The Lee-McMullin debate was a ‘less dignified’ affair, says The Dignity Index
There were plenty of jabs traded between Sen. Mike Lee and Evan McMullin during their lone debate. And some of those shots earned low marks in the new Dignity Index.
Compared to other Utah congressional debates this election cycle, the discourse between Lee and McMullin featured “fewer examples of treating the other side with dignity,” said Jesse Graham, a professor of business management at the University of Utah. Graham is also a behavioral scientist who helped design the index.
“I think it was weighted more heavily on the contempt side. There was a lot more name calling – names like ‘bootlicker’ or ‘opportunistic gadfly,’” he said.
There were moments in the debate when each candidate demonstrated dignity, Graham added. But overall, “this was a less dignified debate.”
The Dignity Index is a new initiative to evaluate the level of civility in political discourse. Coders rate selections of political speech found in various forums, including debates and campaign ads. The passages are graded on a scale from one to eight, with higher numbers indicating speech more conducive to civility and problem-solving.
The candidates themselves are not rated.
Both Lee and McMullin made a few statements scoring in the five to six range. But each also made some three and four statements as well.
An advance copy of the index’s debate report was provided to KUER. It explained, “The mindset of THREE attacks the other side’s moral character, declaring directly or implicitly that ‘we’re the good people, they’re the bad people. We’re responsible for all the good things; they’re responsible for all the bad things.’”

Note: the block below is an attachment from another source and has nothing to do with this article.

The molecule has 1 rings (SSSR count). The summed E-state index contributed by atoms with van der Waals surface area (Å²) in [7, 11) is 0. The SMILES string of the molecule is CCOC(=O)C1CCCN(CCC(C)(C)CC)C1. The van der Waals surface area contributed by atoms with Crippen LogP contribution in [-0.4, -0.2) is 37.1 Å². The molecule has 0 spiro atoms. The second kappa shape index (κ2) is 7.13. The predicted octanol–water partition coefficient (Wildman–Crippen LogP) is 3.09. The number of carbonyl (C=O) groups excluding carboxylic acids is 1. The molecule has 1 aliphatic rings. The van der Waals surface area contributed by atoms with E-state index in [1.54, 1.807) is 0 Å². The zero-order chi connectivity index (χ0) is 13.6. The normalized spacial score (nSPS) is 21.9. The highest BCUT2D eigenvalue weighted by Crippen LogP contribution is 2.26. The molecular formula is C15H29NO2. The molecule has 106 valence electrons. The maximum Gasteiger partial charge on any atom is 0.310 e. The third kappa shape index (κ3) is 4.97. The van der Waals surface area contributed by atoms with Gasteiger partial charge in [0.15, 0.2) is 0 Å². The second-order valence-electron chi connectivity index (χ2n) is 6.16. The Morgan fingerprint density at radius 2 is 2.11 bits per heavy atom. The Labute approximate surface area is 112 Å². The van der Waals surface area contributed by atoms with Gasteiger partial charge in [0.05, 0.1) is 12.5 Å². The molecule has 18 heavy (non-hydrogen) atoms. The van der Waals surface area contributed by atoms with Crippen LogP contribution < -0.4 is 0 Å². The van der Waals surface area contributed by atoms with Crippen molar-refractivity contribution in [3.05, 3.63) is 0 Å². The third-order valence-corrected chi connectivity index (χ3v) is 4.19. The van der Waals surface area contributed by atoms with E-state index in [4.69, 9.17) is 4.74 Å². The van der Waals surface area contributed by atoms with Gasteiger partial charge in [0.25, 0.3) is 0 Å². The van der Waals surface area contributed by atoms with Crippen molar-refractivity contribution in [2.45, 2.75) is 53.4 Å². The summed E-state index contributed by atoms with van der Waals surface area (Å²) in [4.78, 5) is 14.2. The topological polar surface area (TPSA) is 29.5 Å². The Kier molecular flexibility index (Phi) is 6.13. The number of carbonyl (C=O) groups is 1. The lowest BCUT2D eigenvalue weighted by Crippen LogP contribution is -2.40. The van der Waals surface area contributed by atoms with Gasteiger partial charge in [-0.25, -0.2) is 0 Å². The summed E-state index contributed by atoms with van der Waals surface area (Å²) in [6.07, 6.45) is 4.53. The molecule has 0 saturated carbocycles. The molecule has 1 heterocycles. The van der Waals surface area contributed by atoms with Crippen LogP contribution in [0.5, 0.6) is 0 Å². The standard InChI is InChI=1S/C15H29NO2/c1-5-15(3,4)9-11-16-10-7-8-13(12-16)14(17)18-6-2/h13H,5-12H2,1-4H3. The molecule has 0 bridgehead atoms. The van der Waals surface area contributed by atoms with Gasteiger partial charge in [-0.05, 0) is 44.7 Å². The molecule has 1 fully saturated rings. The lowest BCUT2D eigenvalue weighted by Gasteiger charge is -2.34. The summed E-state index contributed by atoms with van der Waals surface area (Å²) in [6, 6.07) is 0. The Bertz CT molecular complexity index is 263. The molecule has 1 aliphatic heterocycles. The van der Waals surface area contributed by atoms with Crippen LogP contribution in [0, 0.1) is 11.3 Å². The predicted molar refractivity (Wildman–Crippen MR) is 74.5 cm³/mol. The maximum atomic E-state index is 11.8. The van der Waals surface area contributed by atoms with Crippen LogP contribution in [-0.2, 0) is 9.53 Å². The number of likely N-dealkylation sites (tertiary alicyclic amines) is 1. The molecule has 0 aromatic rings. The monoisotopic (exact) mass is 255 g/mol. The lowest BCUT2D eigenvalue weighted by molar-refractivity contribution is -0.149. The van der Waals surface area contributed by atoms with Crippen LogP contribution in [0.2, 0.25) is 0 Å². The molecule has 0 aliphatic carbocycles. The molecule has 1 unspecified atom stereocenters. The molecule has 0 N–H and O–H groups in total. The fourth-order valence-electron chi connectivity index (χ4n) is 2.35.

When McMullin called Lee’s efforts during the 2020 election “the most egregious betrayal of our nation's Constitution in its history by a U.S. senator,” it earned a three score and exemplified this mindset, the report said.
Tom Rosshirt, the index’s project director, said it is possible to hold an opponent accountable for serious breaches of conduct while still maintaining a high level of dignity. It starts with avoiding labeling and name calling, he said.
“You take up the criticism in the language of decisions, actions, the outcome of those actions, who gets hurt. And you invite the other person to respond.”“If you really want to take it to a higher level, instead of saying just ‘This is who you are,’ you move to, ‘This is what you do,’” Rosshirt added. “And you move better than that to, ‘This is the thing that you did,’ to ultimately, ‘Maybe this is what we can do together.’”
One of Lee’s statements that earned a three accused McMullin of “spout[ing] lies that are specific to the leftist cause, lies that are specific to the Democratic Party.”
“The speaker says that his opponent is telling lies, and a type of lie that ‘the leftist cause’ and ‘The Democratic party’ usually tell, which ties Mr. McMullin to a group, or several groups, who represent ‘the bad people,’” the report stated.
The shortfalls in dignity seen in Monday’s debate were “very human,” Rosshirt said, given the circumstances surrounding the race.
“These two gentlemen from last night are at a peak of stress,” he said. “They're in the last few weeks of a high-stakes contest in which one is going to win and perhaps win the chamber for one side or the other.”
Mail-in ballots for the Nov. 8 election are in the process of being sent out to registered voters. Utahns have until Oct. 28 to register to vote to receive a mail-in ballot. People can also register at early voting locations or at the polls on Election Day.